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Publication numberUS2328407 A
Publication typeGrant
Publication dateAug 31, 1943
Filing dateJun 14, 1939
Priority dateAug 10, 1938
Publication numberUS 2328407 A, US 2328407A, US-A-2328407, US2328407 A, US2328407A
InventorsArthur Becker
Original AssigneeArthur Becker
Export CitationBiBTeX, EndNote, RefMan
External Links: USPTO, USPTO Assignment, Espacenet
Ground reflector
US 2328407 A
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Description  (OCR text may contain errors)

Aug. 31, 1943. A. BECKER 2,328,407

GROUND REFLECTOR Filed June 14, 1939 KSheets-Sheet 1 A. BECKER 2,328,407

GROUND REFLECTOR Filed June 14, 1939 2 Sheets-Sheet 2 5 Patented Aug. 31, r

UNITED STATES PATENT 1 OFFICE I V zszaior Arthur Becker. Berlin-Niederschoneweide, Germany; vested in the Alien Pro My Custodian Application June 14, 1939, Serial No. 219,221 m y A gust 10, ms

2C1alms.

, Ground reflectors are already known for aerodromes but however, these have the object of directing the light upwards. With these ground longitudinal direction of the road, or transverse to the road. In the first case they may replace the white line arranged in the known way in the middleoi! the road. In the latter case they are used forhalt roads, pedestrian crossings and the like. The ground reflector project the rays of light coming from the headlamps of a vehicle back to the vehicle. They thus form good indi- Figure 5 isa vertical section through still another modification of the invention.

Figure 6 is a vertical section through another modified ground reflector.

Figure 7 is a vertical section through a ground reflector having a special cap.

Figure 8 is an elevation of the form of the invention disclosed in Figure 7.

Figure 9 is a perspective view of one type of prism used with the devices of the invention.

Figure 10 i a partial vertical section through a ground reflector illustrating the use of a transparent closure for a window of the device.

The ground reflector is as shown in Figure 1 sunk in the road surface. The glass calotte i which is formed as an integral glass member only projects a little above the upper surface of the road and possessesa ring shaped edge for insertion below the surface. In its outer periphery it is for example of ellipse shape as shown in Figure 2. The glass calotte I has in its lower surface a recess for the insertion of an equilatcators for every motor driver, especially in tog,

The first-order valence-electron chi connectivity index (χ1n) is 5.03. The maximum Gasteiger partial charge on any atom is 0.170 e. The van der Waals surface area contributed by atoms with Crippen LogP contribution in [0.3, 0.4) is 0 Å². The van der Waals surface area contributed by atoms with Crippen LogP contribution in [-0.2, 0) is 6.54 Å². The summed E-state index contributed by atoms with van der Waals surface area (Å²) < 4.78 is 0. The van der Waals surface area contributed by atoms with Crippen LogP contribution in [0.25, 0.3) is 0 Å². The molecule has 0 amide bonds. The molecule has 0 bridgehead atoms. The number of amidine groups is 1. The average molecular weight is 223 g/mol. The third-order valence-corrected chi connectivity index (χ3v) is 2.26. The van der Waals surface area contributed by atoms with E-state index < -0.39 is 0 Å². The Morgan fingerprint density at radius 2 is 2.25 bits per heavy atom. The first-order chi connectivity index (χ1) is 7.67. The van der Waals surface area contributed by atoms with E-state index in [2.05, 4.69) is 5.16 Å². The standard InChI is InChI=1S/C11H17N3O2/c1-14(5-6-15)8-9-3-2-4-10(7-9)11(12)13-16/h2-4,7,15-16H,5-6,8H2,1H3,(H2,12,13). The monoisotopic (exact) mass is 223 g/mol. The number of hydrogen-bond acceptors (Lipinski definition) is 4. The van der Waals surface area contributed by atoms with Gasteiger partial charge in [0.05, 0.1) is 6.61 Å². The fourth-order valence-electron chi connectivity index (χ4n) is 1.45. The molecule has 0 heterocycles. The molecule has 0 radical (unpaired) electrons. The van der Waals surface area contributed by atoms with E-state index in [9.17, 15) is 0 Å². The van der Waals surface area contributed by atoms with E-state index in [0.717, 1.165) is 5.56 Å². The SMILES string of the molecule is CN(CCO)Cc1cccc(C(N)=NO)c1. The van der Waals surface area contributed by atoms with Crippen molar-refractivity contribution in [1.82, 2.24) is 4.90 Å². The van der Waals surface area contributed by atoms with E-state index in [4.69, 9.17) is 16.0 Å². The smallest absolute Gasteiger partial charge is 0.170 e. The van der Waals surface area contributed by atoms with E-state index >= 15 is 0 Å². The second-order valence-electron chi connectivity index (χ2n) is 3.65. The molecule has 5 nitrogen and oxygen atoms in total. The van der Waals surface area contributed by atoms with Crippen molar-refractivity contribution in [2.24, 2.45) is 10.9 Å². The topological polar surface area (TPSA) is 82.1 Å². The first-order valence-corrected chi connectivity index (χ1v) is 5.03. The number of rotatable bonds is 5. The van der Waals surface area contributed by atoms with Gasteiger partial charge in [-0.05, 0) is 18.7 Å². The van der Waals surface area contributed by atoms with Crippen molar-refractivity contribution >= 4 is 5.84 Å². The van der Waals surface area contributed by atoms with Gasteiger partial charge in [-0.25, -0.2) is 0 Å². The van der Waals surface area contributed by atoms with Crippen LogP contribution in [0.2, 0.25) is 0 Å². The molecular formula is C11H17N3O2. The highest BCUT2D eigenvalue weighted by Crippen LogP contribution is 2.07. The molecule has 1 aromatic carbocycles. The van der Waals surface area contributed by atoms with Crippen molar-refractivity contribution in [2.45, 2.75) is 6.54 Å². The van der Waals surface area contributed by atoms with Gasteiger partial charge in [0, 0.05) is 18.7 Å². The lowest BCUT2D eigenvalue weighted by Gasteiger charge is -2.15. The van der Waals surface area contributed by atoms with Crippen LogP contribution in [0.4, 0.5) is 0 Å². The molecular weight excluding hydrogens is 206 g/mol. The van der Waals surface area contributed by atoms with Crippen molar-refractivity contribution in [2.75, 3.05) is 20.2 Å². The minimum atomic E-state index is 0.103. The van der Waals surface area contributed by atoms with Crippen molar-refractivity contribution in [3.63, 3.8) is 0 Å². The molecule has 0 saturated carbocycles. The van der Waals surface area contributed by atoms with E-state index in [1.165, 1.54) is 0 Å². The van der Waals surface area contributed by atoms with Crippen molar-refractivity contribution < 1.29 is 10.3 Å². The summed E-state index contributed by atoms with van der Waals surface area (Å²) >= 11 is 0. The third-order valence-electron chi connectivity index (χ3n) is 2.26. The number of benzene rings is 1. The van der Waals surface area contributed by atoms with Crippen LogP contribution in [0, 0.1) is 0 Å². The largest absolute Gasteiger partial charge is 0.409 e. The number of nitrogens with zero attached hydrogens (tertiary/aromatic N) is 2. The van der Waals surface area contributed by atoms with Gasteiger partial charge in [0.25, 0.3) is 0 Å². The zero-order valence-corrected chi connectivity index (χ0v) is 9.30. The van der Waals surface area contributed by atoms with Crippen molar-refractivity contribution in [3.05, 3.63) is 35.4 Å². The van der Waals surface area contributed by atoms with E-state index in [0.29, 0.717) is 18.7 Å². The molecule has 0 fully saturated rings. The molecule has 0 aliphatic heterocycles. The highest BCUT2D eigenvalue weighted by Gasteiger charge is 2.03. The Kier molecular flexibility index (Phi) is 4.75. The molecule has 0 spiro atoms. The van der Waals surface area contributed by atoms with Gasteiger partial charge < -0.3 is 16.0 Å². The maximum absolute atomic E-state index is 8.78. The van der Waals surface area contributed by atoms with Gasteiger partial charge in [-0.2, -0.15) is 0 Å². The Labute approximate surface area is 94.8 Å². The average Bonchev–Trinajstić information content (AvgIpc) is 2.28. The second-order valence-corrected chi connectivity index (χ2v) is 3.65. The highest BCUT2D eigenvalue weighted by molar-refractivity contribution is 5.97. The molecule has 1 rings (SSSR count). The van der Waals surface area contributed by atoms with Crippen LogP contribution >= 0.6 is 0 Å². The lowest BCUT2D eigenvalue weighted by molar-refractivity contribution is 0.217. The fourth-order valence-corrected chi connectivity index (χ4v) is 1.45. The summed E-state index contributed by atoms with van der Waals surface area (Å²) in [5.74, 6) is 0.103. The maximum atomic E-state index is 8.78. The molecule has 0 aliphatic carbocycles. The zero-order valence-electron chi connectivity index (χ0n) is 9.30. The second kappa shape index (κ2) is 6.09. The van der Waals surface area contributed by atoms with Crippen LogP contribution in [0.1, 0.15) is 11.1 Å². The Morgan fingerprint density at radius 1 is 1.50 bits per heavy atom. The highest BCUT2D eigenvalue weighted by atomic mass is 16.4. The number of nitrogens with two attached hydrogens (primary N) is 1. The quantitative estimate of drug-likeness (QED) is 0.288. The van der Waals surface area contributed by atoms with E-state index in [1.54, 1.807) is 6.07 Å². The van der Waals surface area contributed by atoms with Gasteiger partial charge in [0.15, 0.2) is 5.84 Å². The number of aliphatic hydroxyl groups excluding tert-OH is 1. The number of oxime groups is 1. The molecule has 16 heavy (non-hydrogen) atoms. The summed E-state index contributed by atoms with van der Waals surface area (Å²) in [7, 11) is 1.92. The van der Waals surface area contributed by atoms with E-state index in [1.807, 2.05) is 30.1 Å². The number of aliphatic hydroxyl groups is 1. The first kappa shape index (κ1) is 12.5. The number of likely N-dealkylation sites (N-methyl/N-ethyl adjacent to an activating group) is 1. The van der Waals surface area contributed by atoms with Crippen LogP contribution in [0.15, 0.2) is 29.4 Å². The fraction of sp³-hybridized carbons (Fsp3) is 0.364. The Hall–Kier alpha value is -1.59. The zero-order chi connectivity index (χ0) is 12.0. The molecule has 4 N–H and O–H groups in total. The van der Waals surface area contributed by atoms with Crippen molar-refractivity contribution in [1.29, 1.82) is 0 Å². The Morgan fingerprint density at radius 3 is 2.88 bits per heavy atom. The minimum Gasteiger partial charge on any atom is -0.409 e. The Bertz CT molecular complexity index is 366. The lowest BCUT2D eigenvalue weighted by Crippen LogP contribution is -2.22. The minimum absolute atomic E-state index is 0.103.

and the like, so that they considerablyincreasethe safety of driving.

I The calotte may be formed as a complete glass member and have a recess in itsundersurface for the insertion of the prism with the reflector, which are both fixed in the calotte by means of a castable mass as for example cement. The calotte may consist of metal as for example iron, artificial substances especially pressable materials, cement or any desired materials or bodies which are especially resistant to pressure and bumps, and may be provided with a window against which is arranged the side of the prism which has to be directed towardsthe oncoming light. The construction may also be such that the calotte is covered by a metal cap which is provided with one or more openings. The metal calotte or the calotte covered with an iron cap are very resistant and adapted to withstand the strongest pressures when run over by heavy wag. ons without being damaged.

The invention is illustrated by various constructional forms in the drawings and these eral glass prism 2. The recess in the underside of the glass calotte is suited to the periphery of the prism 2 which i inserted in it. The side of the prism which is not enclosed by the calotte is situated over a reflector 3. This may have a reflecting paint on its underside or instead a special reflecting glass mounting 4 may be provided. The parts 2, 3 and I are fixed by a castable mass 5, for-example, cement. in Figure 1 has a certain space between it and the walls of the glass calotte. The ground re flector directs the light rays coming from the headlamps of a vehicle back in each driving direction, so that the ground reflector appears i1- luminated to the driver of a vehicle. The light rays falling on the ground reflector are refracted by the prism 2 downwards to the reflector 3 and by the reflector and the prism 2 are directed back in the reverse direction, so that for every vehicle the ground reflector which is let into the upper surface of the road appears illuminated when it is dark. In the construction according to Figures 3 and 4 the calotte I consists for example of iron and has a coloured layer more especially red on its upper surface which may be produced by burning in enamelling or the like. In the calotte l a recess is provided in its undersuri'ace which extends through the body of the calotte to form a window. In this recess a prism 2 is serted from below which is arranged over the coloured reflector 3 and is arranged with the side 2, which has to be directed towards the oncoming light. at the window oi the calotte.

The prism 2 as shown ment lips at the window which prevents the prism which is inserted in the recess in the un dersurface of the calotte from falling out. The recess in the undersuriace of the calotte below the reflector 3 is filled for example with. cement 5. The calotte is'provided with a rabbeted edge 6 which is insertedin the upper surface of the road. The light rays from the headlamps of a vehicle fall on the prism 2 somewhatiin the direction of the arrow 1, are refracted by this perpendicularly downwards to the reflector 3 and reflected back by this and the prism in the reverse direction. Figure 4 shows the ground reflector which lies transverse-to the direction of travel 7.